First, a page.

Nine Interesting Things You May Not Have Known about Asheville, NC
Whether you’re a first-time visitor or a long-time resident, you probably already know a fair bit about all that there is to love in Asheville, North Carolina. The quirky culture, the amazing food & beverage scene, and the astounding panoramic mountain views make this village truly unlike any other. And yet there’s so much interesting lore and so many unusual facts about this off-beat town that even the Asheville native may not be privy to all of her hidden secrets. There are lots to know about this unique mountain hamlet, but here are just a few of the coolest things that make Asheville, Asheville.
- Asheville is a mountainous mecca for aspiring performers and live music enthusiasts, equipped with its very own drum circle. Over the last few decades, Asheville has gained renown throughout the country as a great place to experience live music. Venues like The Orange Peel, The Grey Eagle, and ISIS Music Hall play host to an eclectic mix of both local and touring performers. But Asheville’s love of live music doesn’t end at the music hall door: it spills out onto the streets. On Friday nights, join hundreds of local residents in a community drum circle hosted downtown. All are welcome no matter their musical ability – it’s a chance to shirk responsibility, throw up your hands, and get down with the beat (in the middle of the street) – a chance you’re not likely to get in many other towns.
- Asheville celebrated farm to table dining… before it was cool. In a lot of American cities, farm to table dining is seen as eclectic and chic. In Asheville, it’s a way of life: Ashevillians pride themselves on knowing exactly where their food is sourced, and provide to visitors only the freshest local grub. Renowned restaurants across town (like, for example, The Admiral) make a point of creating complex and inviting menus that showcase the local meat and produce grown in the area. These restaurants make eating local an absolute point of pride.
- Asheville has been dubbed “Beer Town USA” multiple times since 2009. What does it mean to be Beer Town USA? It means that when you look at both bars per resident and breweries per resident, Asheville reigns supreme: number one among places both to create craft brews and enjoy craft brews. Great local brewing is a part of Asheville’s culture and heritage, and many major breweries (like Oskar Blues and New Belgium) have found a home here in Asheville, contributing to a thriving economy, a powerful tourist infrastructure, and an important component of Asheville’s “feel-good,” laid-back culture.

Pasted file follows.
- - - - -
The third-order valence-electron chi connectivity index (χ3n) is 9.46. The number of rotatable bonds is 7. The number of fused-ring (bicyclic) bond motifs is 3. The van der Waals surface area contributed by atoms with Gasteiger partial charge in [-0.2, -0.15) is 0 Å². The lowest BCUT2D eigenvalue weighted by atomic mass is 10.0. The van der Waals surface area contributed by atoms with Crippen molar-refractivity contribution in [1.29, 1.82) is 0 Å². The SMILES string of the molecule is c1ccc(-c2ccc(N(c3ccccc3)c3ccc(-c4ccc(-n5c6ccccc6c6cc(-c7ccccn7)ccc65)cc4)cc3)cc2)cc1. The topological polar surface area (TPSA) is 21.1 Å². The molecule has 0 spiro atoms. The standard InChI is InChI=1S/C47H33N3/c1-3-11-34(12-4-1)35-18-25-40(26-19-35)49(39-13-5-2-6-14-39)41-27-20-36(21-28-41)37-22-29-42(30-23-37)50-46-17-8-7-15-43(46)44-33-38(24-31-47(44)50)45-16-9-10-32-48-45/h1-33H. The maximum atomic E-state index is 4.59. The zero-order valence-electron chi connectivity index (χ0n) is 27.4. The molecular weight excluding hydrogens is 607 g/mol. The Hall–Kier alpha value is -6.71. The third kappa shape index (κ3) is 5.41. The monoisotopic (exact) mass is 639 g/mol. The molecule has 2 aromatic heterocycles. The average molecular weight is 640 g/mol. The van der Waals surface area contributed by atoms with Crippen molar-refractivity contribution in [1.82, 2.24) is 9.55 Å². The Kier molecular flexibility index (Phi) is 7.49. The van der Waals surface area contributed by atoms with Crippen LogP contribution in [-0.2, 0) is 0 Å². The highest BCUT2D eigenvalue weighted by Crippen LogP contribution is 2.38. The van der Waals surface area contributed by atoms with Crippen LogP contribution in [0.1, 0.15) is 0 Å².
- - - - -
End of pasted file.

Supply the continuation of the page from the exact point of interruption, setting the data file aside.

- The unofficial town mascot is a hula-hoop. Nowhere is this written in stone. Yet the hula-hoop stands as an unofficial town emblem: symbolic of its off-beat character, its quirky residents, and the light-hearted spirit that permeates its streets. At the Friday night drum circle, at music festivals, or just walking down the street, you’re sure to encounter some local engaged with a hula-hoop for play or for exercise, or just for whatever!
- It’s one of the country’s most yoga-friendly destinations. In 2011, Asheville was designated one of the nation’s “Top Ten Yoga-Friendly Towns.” Yoga practitioners of every skill level and every persuasion can find a place to practice among friends in Asheville. Don’t be surprised to find that your neighbor practices “heavy metal yoga,” “goat yoga,” or even “blacklight, glow-in-the-dark yoga:” if it exists in the US today, it surely can be found in Asheville.
- Asheville is home to the largest private estate in the United States: The Biltmore. This 11 square-mile property is a true piece of history. Built by George Washington Vanderbilt II in 1889, the property includes a winery, gardens, a farm, a full cattle ranch, and dozens of hiking trails, as well as a palatial home with 35 bedrooms and 43 bathrooms. It’s open to tourists today and well worth the visit.
- It’s the birthplace of “Bellyaking.” Never heard of bellyaking? You’re not alone: this off-shoot of kayaking remains relatively undiscovered. Lying face-first on what is somewhere between a kayak and a stand-up paddleboard, and with paddled gloves on your hands, practitioners propel themselves through the cool, refreshing water of The French Broad River, winding their way through town in a style that’s truly and uniquely Ashevillian.
- It’s also the birthplace of forestry. Sort of: what we think of today as modern-day forestry actually began in Pisgah National Forest, just thirty minutes outside of Asheville proper. Here, the world’s first forestry school, The Biltmore Forest School, broke ground in 1898. The curriculum focused on a hands-on approach and emphasized bringing theory out of the classroom and into practice in the forest.
- Asheville is weird, and proud of it. An unofficial town slogan is “Keep Asheville weird,” and if you’ve spent any length of time in and around Asheville, you’ll understand what “keeping Asheville weird” means. This mountain hamlet is home to hippies young and old, yogis, spiritual healers, survivalists, street performers, craft brewers… and everyone in between. The town has a character that’s wholly its own: whimsical, delightful, and yes, very, very weird.
Interesting stuff, isn’t it? There’s so much more to learn about (and love about) Asheville. Come visit any time of year to discover all that’s wonderful, beautiful, or wonderfully, beautifully weird about Asheville. For more information, visit https://www.visitnc.com/asheville-the-foothills.
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